Warren Draper is a co-founder of Doncopolitan, who came up with the original concept for the magazine in 2010. He is a visual artist, photographer, activists, ecologist and acclaimed writer currently working closely with Freedom and often published by Idler.
I first floated the idea for Doncopolitan back in 2010 because I felt that we needed to change the story we were telling ourselves as a town. It was at a time when Doncaster was bidding to become a city, which is why the story of Doncopolitan began with the phrase: “If you want to be a city, act like a city.”
Few people at the time were celebrating the art and culture of Doncaster, indeed many denied that Doncaster even had any; choosing instead to call our town a ‘cultural desert’. That was, and is, to be frank, a crock of shit. Wherever there are people, there is art and there is culture. It is what makes us human. As I have written elsewhere:
“We, who so vainly label ourselves Home sapiens sapiens (so wise we named ourselves twice), might more honestly – and more precisely – be called Homo fabulans. For we are the story animal. Beings who, to some degree, broke the bondage of genetic imperative to allow ourselves to develop ideas and principles which, at times, run contrary to the needs of our own DNA […] From tool use to the reshaping of a planet, we are the creatures who evolved to become creators.”
We can no more do without creativity than we can do without air. Whether we choose to acknowledge it or not, there is a constant dance in motion as we are both influenced by the culture we are born into and able to influence culture through our own creativity. But too many of us are currently denied the opportunity to reach our creative potential (and influence the wider culture) because we live under an ideology which limits freedom of creativity thanks to institutionalised prejudicial hierarchies based on divisions such as race, gender, class and age.
These systems of oppression are not natural. They have been designed to benefit a small sector of society at the expense of the vast majority. Small wonder that the culture which emerged from colonialism and capitalism has very little to say about the atrocities which were (and sadly still are…) committed in its name. The French novelist and playwright Honoré de Balzac wrote: “Behind every great wealth is a crime.” I hold this to be irrefutable. Modern British history began with the theft of land from the common people of Britain and Ireland in a process known as ‘enclosure’. This forced once autonomous people into the towns and factories and placed them under the time-stealing yolk of wage labour. Worse still, people in Scotland and Ireland (and other ‘undesirables’) were forcibly repatriated to lands newly colonised (colonialism itself a process reliant on mass genocide). Many died as indentured servants before the more widespread, and even more horrific, practice of slavery was developed in the 17th Century, giving birth to modern racism as it emerged.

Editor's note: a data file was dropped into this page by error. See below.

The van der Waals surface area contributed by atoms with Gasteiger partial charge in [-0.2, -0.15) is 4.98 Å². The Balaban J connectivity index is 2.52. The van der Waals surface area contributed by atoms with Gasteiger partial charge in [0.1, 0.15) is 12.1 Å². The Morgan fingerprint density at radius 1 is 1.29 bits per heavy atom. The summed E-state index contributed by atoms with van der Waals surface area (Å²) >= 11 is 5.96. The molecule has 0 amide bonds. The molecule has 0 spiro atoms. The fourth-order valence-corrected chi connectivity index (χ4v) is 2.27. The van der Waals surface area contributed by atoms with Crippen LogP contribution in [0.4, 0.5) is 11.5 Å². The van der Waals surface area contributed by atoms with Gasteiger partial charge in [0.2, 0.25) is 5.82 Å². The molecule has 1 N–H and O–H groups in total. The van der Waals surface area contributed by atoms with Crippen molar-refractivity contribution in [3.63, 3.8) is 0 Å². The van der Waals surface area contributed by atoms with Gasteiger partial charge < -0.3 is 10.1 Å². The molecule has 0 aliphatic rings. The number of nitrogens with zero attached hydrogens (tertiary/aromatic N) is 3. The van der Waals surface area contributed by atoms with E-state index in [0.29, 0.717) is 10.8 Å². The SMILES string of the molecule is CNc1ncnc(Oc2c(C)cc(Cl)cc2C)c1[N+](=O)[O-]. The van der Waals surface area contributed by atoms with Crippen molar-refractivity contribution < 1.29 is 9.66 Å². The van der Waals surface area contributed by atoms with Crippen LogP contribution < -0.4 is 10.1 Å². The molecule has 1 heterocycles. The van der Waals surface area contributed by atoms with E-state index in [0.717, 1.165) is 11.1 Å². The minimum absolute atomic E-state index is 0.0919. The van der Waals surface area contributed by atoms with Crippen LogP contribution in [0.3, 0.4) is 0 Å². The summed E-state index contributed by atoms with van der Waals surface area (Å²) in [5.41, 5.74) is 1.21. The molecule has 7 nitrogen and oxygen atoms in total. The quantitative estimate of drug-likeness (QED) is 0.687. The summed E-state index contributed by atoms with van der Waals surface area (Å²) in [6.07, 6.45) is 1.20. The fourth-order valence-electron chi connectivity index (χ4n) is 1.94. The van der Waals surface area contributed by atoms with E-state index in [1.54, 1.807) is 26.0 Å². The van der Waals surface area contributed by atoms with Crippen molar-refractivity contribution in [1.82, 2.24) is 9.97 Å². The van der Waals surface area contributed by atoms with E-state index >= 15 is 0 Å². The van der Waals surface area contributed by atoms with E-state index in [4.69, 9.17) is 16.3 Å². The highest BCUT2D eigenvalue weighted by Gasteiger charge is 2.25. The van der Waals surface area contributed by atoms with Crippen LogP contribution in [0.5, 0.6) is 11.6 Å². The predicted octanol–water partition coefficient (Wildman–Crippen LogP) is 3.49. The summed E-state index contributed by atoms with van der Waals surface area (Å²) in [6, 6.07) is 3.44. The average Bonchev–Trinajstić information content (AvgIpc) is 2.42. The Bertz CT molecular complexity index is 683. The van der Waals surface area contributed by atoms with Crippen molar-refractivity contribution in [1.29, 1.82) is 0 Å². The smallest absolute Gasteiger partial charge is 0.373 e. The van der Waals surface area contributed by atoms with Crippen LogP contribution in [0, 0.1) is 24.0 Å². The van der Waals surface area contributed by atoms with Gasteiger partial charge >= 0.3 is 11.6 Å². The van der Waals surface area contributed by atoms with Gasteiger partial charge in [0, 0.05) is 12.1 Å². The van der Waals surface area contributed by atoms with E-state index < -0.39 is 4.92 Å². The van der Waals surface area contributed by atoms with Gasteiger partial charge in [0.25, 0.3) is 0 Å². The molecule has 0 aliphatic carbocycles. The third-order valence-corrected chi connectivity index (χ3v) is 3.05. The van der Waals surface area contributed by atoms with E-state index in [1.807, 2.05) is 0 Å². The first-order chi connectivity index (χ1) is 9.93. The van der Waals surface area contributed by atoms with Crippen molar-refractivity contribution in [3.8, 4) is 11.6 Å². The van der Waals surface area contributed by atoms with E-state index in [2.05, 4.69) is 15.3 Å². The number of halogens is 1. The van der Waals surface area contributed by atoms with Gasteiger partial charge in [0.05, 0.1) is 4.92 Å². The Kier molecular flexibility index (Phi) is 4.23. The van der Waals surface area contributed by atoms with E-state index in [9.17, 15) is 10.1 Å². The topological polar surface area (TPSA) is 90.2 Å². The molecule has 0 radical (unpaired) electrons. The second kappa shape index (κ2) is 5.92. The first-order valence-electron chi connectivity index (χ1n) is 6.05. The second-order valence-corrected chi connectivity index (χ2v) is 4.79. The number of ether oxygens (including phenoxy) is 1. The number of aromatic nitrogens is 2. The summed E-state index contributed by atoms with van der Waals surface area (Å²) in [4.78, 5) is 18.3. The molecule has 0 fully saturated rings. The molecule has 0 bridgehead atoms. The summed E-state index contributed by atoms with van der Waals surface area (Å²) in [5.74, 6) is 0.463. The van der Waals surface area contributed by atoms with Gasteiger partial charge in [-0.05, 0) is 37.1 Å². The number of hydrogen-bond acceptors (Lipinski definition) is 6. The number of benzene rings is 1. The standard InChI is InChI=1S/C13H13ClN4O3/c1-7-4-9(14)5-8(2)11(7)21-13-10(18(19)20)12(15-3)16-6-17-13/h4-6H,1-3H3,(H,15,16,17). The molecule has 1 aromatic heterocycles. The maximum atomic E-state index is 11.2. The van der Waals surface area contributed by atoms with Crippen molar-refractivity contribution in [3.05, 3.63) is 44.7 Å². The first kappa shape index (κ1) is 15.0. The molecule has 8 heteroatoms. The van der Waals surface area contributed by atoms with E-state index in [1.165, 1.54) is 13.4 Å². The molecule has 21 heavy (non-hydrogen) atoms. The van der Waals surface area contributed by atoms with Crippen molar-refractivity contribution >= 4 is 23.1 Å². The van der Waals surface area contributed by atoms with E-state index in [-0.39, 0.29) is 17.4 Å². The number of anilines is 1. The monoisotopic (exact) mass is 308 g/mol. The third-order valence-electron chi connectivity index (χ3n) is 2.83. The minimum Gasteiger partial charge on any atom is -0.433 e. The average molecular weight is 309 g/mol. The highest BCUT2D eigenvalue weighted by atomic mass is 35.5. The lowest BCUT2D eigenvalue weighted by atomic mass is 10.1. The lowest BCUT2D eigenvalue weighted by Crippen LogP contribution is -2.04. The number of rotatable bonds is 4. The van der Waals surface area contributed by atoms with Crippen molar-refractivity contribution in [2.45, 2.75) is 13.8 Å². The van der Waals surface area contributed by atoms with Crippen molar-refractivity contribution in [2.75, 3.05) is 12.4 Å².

There was resistance from everyday people, but their stores are rarely told. The fact that the phrase “History is written by the victors” is attributed to Winston Churchill and not the generations of losers who came before him tells you everything you need to know about how history is written. For a better understanding of British history, told from the perspective of everyday people, I recommend that you check out E.P. Thompson’s The Making of the English Working Class and Peter Linebaugh and Marcus Redikker’s The Many-Headed Hydra.
What has this got to do with Doncaster art and culture? I hear you ask. Well, the same mechanisms which conceal the truth about the British (Brutish) Empire and the development of the modern world are the same mechanisms which stop the people of Doncaster from reaching their full creative potential. To the detriment, I would argue, of culture itself. The myths created by the ruling classes which led to racism as we now know it also created the classism which prevents towns like Doncaster from flourishing.
According to Arts Council England (ACE), places like Doncaster are ‘disengaged’ when it comes to arts and culture (even though poorer communities pay a considerably higher percentage of their earnings to the National Lottery, which then goes on to fund ACE). I have already said that I don’t believe it is possible for human beings to ever be truly disengaged from art and culture. It is what we are. But we do live in a society which actively tries to crush our creative spirit (almost as if they’re worried that good creators would be bad consumers). As Picasso himself observed: “All children are artists, the problem is how to remain an artist once we grow up.” Many mental health problems are eased when we once again engage with creative processes (and when we engage with nature, more on that in a moment). But when ACE talks of engagement they are not looking to help the people of Doncaster become more creative, they just want us to engage with their version of what art and culture ‘is’.